The Arab region is one of the world's most diverse areas when it comes to cultures and dialects. The official language we all share around here is the Modern Standard Arabic, which is also known as "fus7a." 

However, each country also has a unique version of the dialect that people adopt in their day-to-day lives. The result? An array of synonyms for so many words we use on a daily basis including one of the most necessary: money. 

So how do you go about talking about cash in different Arab countries? Here's a mini-guide: 

1. Masare (Lebanon and the Levant)

The word masare is used to reference money by the people of the Levant, especially the Lebanese and Syrians. 

If you're speculating whether the word has anything to do with Egypt (Masr in Arabic), you're right ... because it actually originates from the country. 

In the early 20th century, when British troops entered the Levant, General Edmund Allenby limited the use of banknotes in the region to cash issued by the National Bank of Egypt — which was controlled by the Brits at the time. So people in these countries started referring to money as masare and continue to do so. 

2. Leerat (The Levant)

In several countries in the Levant, including Syria and Lebanon, people refer to money using the word leerat. The latter originates from lira, the local currency currently used in these countries.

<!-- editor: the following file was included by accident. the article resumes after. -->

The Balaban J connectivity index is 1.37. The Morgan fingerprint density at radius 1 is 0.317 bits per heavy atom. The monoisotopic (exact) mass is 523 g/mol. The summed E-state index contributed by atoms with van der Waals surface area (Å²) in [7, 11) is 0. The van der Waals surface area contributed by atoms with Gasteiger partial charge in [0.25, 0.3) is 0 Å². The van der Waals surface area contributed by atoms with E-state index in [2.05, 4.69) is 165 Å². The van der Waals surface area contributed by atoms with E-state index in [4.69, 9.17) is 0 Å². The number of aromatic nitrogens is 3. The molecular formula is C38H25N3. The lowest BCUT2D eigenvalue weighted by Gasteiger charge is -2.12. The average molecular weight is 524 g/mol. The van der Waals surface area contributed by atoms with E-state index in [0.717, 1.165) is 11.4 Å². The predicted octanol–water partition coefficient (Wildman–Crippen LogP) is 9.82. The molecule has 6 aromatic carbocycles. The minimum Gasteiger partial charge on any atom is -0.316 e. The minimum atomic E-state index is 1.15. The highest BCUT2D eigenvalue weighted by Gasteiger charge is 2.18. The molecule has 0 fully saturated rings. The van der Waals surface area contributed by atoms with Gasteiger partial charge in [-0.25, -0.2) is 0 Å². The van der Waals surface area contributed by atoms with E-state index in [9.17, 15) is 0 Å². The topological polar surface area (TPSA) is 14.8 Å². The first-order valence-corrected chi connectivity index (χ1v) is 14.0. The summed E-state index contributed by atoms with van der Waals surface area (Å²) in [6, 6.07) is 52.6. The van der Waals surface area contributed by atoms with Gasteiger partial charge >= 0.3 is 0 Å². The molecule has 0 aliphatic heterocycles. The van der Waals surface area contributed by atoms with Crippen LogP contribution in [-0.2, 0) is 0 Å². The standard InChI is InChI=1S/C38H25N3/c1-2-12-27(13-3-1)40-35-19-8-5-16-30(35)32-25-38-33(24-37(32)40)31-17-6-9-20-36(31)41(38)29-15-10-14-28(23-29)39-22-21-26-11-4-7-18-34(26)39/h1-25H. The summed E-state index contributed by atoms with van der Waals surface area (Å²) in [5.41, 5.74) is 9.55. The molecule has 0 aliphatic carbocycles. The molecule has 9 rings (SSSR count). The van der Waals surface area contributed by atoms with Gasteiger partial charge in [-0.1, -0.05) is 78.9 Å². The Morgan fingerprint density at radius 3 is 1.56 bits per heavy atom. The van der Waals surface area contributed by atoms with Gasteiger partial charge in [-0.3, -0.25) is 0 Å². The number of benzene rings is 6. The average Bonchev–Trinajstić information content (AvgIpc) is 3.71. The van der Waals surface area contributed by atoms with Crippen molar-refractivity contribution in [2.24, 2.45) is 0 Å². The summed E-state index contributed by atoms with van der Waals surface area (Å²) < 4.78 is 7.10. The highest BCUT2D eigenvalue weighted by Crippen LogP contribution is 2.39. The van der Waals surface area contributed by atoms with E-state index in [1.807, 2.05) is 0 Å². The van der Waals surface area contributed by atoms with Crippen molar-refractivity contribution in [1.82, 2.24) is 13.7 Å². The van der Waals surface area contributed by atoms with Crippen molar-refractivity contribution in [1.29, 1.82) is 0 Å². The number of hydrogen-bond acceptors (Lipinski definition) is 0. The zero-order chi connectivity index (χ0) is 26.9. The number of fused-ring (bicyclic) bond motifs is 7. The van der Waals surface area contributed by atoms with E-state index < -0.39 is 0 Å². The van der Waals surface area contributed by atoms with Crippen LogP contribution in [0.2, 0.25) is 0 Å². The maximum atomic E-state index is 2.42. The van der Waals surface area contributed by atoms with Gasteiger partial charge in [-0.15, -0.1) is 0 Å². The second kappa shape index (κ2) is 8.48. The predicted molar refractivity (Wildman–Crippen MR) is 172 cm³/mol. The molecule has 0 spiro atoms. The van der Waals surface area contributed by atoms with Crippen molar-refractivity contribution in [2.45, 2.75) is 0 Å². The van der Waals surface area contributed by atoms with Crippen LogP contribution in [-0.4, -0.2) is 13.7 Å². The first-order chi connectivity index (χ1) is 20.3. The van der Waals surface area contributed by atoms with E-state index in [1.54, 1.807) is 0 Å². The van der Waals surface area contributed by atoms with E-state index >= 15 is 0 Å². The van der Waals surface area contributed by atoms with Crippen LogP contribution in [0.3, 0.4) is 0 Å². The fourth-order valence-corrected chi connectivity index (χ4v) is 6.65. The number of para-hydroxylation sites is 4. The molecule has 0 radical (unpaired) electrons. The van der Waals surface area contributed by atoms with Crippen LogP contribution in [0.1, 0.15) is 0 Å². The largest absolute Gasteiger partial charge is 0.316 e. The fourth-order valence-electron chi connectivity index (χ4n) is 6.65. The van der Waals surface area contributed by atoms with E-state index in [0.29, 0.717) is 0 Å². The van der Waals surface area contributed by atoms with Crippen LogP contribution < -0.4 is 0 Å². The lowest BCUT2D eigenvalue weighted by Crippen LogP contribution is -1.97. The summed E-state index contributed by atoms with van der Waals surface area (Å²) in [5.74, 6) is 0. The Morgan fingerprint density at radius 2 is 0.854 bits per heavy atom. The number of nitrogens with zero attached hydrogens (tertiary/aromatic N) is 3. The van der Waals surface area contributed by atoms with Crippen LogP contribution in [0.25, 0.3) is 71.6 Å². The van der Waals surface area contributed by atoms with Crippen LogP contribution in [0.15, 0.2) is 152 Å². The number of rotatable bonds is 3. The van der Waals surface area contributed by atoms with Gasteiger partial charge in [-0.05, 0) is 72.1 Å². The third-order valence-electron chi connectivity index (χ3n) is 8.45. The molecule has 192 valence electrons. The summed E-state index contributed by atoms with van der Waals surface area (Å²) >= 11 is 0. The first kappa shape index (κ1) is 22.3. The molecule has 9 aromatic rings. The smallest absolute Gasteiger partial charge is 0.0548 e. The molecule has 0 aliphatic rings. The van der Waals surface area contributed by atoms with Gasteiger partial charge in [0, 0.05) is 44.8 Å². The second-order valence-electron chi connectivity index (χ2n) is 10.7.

3. Fooloos (Egypt)

Egyptians mainly refer to money as fooloos, a word that has Greek/Latin origins and is basically the plural of "fils" — a word used to describe money made of cheap material. 

There are other words used to refer to specific amounts of money in the country. These include arnab (rabbit) which stands for 1 million Egyptian pounds and deek roumi (turkey) which translates into 1 trillion Egyptian pounds.  

4. Beyzat (UAE, Kuwait, Qatar)

In several countries in the Gulf region, namely Kuwait and the UAE, beyzat is used to refer to money. 

The word originates from bezza, once used to refer to a fraction of an Indian rupee, a currency used back when Gulf countries traded with India, Sri Lanka, and other Asian countries. 

5. Riyalat (Saudi Arabia)

Saudis use the word riyalat to refer to money and it's basically the plural of the kingdom's local currency: the riyal. People in the country also use the term fooloos when discussing money. 

6. Darahem (UAE, Morocco)

The UAE's official currency, the dirham, spurred the word darahem which isn't only used in the Gulf nation but has also become popular in other Arab countries including Morocco. 

7. Qooroosh (Sudan)

Qooroosh is the plural of qirsh, a currency once used in countries across the Arab world.  

8. Zalat (Yemen)

The Yemeni word for money is zalat and it's used across the country.